Andy Murray dragged himself from the court to his ice bath to the obligatory press conference and, in a voice as husky as an old crooner, revealed that a cold had hampered him during his epic five-set win over the Frenchman Adrian Mannarino in the second round of the US Open.
If he copes with it on his rest day ahead of meeting Thomaz Bellucci on Saturday, his progress into the second work of a tournament he won three years ago should not be significantly hampered. If the illness – which has taken hold in the locker room and already claimed his brother, Jamie – lingers, he could be in trouble.
In that context, he did extraordinarily well to come from two sets down against Mannarino, whom he handled without fuss in their only previous meeting. The French left-hander played intuitive tennis, mixing up his game with drop shots that teased the life out of Murray with flat-struck ground strokes off one of the shortest backswings on the Tour.
Murray took three hours and 17 minutes to win 5-7, 4-6, 6-1, 6-3, 6-1 on the tournament’s main court, Arthur Ashe, where a partially finished roof filtered the light and blocked the wind but could do nothing about the heat. The temperature hit 93F in late afternoon, as players and spectators alike sweltered
In a monumental fightback on a day so hot the young American Jack Sock collapsed on court and was carried semi-conscious and feet dragging, to the comfort of the medical room, Murray needed every ounce of his Caledonian grit to recover after an ordinary start.
Asked later if his croaking voice indicated a problem that might have affected his performance, he said, “A little bit, yeah. At the beginning of the match a little bit. But after the first couple games, feel fine really. Quite a few of the players have had head colds. My brother was quite sick yesterday, as well. I think there’s a few of the players have had it.”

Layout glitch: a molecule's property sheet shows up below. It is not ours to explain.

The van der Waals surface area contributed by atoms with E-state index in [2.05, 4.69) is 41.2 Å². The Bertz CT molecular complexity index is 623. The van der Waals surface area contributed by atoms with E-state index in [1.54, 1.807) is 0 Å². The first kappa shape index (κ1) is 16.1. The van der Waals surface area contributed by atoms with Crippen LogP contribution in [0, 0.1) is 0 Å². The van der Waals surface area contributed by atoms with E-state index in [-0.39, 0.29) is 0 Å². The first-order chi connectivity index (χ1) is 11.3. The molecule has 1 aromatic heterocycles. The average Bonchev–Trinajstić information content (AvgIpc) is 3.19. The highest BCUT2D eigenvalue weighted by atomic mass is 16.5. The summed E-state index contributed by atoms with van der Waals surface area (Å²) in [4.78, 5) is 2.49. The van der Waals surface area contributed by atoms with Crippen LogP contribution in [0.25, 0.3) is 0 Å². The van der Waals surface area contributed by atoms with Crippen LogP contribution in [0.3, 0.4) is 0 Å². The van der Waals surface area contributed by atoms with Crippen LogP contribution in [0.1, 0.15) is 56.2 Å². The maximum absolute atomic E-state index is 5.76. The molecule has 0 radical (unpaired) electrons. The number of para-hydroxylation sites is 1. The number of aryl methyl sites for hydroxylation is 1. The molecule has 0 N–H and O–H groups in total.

Murray was on his knees, literally, after some of the longer rallies and used his racket as a crutch, a point he was quick to point out did not indicate extreme exhaustion.
“I was out of breath. I was bending over because I was tired. Normally after extremely long rallies you do that. It was extremely tough conditions, especially in the beginning of that fourth set, some unbelievable points kind of back-to-back with a lot of running. Yeah, I was tired. I wasn’t holding myself up with my racket. I was just bending over. That’s what I think a lot of people do when they’re out of breath or tired.”
Illness and tiredness aside, Murray should be worried that he allowed a player ranked 35 in the world boss him tactically for nearly an hour and a half before he launched his impressive comeback.
“I had quite a few opportunities, I felt. I think I was one for seven on break points or something. Like in the first set, 6-5, I had love-40 on his serve there to get back into it. I just wasn’t able to break at any of the important moments, unfortunately.
“When you’re not playing your best, you find a way to come through matches like that. Yeah, it can give you confidence. You feel a little bit like you’re fortunate to still be in the event and you’re a bit more maybe relaxed going into the next matches.
“But I’ve come through many tough matches in my career, and I think that’s why when you are behind like that in the scoreline, when you’ve done it in the past, you have the belief that you can come through and do it again. That definitely helped me here today.”
This article was written by Kevin Mitchell in Flushing Meadows, for theguardian.com on Friday 4th September 2015 03.15 Europe/Londonguardian.co.uk © Guardian News and Media Limited 2010